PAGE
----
EPA Adopts Quality Assurance Program to Reduce RIN Fraud

To address past issues associated with invalid Renewable Identification Numbers (RINs) generated for compliance with the renewable fuels standard (RFS), EPA has established a voluntary quality-assurance program (QAP).  79 Fed. Reg. 42,078 (July 18, 2014).

Types of RINs Available

Under the voluntary QAP, independent third-party auditors can certify the validity of various types of RINs.  Three of the four types of RINs available to establish compliance under the RFS program are verified RINs:

  1. RINs verified by a third-party auditor between February 21, 2013 and December 31, 2014, which the third-party auditor would be responsible for replacing in the event they were invalidly generated and not replaced by the RIN generator (A-RINs);
  2. RINs verified by a third-party auditor between February 21, 2013 and December 31, 2014, which the obligated party would be responsible for replacing in the event they were invalidly generated and not replaced by the RIN generator (B-RINs);
  3. RINs verified by a third-party auditor on January 1, 2015 or thereafter, which the obligated party would be responsible for replacing in the event they were invalidly generated and not replaced by the RIN generator (Q-RINs);
  4. Unverified RINs, which the obligated party would be responsible for replacing in the event they were invalidly generated and not replaced by the RIN generator.

Distinction Between Types of RINs

The key distinction between verified and unverified RINs is that unverified RINs do not qualify for the affirmative defense and exceptions available to verified RINs.  The elements of the affirmative defense available vary slightly based upon whether the invalid RIN was an A-RIN, B-RIN or Q-RIN, but the general elements are as follows:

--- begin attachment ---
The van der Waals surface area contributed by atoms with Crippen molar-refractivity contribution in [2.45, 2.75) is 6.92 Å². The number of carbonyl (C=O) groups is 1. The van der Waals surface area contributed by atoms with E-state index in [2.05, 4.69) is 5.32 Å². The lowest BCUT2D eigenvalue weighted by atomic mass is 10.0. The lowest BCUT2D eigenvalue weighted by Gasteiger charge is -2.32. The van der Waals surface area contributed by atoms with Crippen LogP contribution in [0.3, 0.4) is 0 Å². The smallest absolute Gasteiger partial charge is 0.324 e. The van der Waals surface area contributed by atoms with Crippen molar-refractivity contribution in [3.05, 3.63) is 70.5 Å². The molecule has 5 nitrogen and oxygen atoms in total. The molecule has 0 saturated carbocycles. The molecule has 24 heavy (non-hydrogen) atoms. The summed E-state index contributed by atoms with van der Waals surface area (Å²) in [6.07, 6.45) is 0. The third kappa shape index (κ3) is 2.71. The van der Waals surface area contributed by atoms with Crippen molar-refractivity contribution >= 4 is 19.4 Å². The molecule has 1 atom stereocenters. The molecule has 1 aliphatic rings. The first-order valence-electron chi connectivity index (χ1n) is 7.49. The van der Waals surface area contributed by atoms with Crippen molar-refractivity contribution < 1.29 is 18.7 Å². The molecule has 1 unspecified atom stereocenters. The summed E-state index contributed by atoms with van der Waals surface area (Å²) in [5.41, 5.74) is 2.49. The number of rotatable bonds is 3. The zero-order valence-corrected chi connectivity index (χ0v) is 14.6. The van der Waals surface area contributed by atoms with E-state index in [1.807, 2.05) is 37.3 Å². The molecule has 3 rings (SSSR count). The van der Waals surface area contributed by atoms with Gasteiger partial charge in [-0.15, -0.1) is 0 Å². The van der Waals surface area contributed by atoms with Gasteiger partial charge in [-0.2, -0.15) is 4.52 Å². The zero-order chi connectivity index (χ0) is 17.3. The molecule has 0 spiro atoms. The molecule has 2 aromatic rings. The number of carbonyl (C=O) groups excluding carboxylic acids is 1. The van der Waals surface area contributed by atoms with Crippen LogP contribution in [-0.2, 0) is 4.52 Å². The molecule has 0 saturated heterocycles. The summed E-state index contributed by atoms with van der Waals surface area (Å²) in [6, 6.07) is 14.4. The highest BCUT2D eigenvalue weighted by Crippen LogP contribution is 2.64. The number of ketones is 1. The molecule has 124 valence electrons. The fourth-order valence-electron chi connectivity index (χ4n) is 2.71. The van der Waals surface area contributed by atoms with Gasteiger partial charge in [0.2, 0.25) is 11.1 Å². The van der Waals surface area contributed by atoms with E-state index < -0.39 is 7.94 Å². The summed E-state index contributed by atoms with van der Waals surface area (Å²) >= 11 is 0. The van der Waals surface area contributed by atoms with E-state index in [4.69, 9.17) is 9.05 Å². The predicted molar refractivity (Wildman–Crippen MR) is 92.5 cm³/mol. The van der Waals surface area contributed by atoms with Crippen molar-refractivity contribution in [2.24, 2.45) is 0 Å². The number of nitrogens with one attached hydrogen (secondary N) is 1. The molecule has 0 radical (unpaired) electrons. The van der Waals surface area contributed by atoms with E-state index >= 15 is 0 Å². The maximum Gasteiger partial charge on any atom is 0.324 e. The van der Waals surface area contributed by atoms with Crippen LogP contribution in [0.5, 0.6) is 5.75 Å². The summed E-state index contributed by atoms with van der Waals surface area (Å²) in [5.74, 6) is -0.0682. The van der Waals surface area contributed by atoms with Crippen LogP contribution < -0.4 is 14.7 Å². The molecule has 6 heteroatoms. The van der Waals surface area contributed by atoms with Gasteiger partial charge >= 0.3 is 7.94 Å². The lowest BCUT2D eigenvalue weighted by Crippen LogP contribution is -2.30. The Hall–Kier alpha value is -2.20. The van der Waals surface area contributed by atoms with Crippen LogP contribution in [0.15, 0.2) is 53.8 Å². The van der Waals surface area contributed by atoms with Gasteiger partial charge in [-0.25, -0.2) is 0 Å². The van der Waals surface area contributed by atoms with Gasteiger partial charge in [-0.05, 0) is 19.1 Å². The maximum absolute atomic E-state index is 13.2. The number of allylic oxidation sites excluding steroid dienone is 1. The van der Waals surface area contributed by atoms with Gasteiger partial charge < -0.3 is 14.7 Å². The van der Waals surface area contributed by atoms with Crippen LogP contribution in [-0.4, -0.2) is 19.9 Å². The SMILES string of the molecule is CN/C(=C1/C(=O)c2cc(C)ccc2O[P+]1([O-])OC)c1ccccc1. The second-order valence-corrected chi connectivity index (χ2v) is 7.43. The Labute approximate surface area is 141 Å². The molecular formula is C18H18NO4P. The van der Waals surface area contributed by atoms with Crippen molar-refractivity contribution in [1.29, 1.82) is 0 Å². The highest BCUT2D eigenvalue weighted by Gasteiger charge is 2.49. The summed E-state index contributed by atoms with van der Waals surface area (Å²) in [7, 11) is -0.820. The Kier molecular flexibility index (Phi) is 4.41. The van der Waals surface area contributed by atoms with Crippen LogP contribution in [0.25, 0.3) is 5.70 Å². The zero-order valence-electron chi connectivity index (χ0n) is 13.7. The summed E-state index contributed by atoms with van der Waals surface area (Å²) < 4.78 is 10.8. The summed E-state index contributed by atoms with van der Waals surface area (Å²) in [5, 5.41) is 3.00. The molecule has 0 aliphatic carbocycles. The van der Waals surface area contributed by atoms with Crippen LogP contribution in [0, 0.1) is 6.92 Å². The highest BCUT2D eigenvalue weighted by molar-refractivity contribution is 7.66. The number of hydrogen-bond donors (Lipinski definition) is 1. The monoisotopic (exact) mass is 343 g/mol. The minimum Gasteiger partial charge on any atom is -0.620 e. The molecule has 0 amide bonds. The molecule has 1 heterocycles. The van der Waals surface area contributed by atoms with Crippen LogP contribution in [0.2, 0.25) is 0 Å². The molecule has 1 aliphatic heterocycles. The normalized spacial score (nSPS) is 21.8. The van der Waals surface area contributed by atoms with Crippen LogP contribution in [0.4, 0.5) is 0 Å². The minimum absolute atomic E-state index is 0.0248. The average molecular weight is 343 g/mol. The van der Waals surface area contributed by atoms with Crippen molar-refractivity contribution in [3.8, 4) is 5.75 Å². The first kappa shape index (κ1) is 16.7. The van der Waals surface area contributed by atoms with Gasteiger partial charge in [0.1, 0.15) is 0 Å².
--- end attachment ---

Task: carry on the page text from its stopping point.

1. The invalid RIN was verified by an independent third-party auditor in accordance with the appropriate auditing standards for that type of RIN.
  2. The RIN owner did not know or have reason to know that the RIN was invalidly generated at the time of transfer or use for compliance - unless the RIN generator replaced the invalid RIN pursuant to 40 C.F.R. § 80.1474.
  3. If the person self-identified the RIN as having been invalidly generated, the person informed EPA within five (5) business days of making the discovery.
  4. The RIN owner did not cause the invalidity.
  5. The RIN owner did not have a financial interest in the company that generated the invalid RIN.
  6. For Q-RINs and B-RINs, if the person used the invalid RIN for compliance, the person adjusted its records, reports, and compliance calculations in which the invalid RIN was used, unless the RIN generator replaced the RIN pursuant to 40 C.F.R. § 80.1474.

Notably, the affirmative defense protects obligated parties from only civil penalties associated with the use or transfer of invalidly generated A-RINs, B-RINs, and Q-RINs.  However, for a limited time, EPA will provide the following interim flexibilities to smooth the transition for these new types of RINs:

  • EPA will excuse a small percentage of invalid Q- and B-RINs  so the obligated party will not need to replace that portion of invalid RINs.
    • For calendar years 2014 - 2016, EPA created a 2% exception on the obligated party's renewable volume obligation (RVO) for the compliance year in which invalid Q-RINs were generated and verified.
    •  EPA also provided a 2% exception for invalidly generated B-RINs for 2013-2014.
    •  These limited exemptions apply separately to each obligated party and to each of the four standards (cellulosic biofuel, biomass-based biofuel, advanced biofuel, and total renewable fuel).
    • Any invalid RINs that exceed the 2% cap would need to be replaced by the obligated party if the RIN generator fails to replace them.
  • For A-RINs, EPA established a liability cap for QAP auditors who are responsible for replacing any invalidly generated A-RINs they verified.  This cap limits the auditor's liability to replace A-RINs at 2% for those A-RINs verified between February 21, 2013 and December 31, 2014.

Photo credit: _-0-_ / Foter / Creative Commons Attribution 2.0 Generic (CC BY 2.0)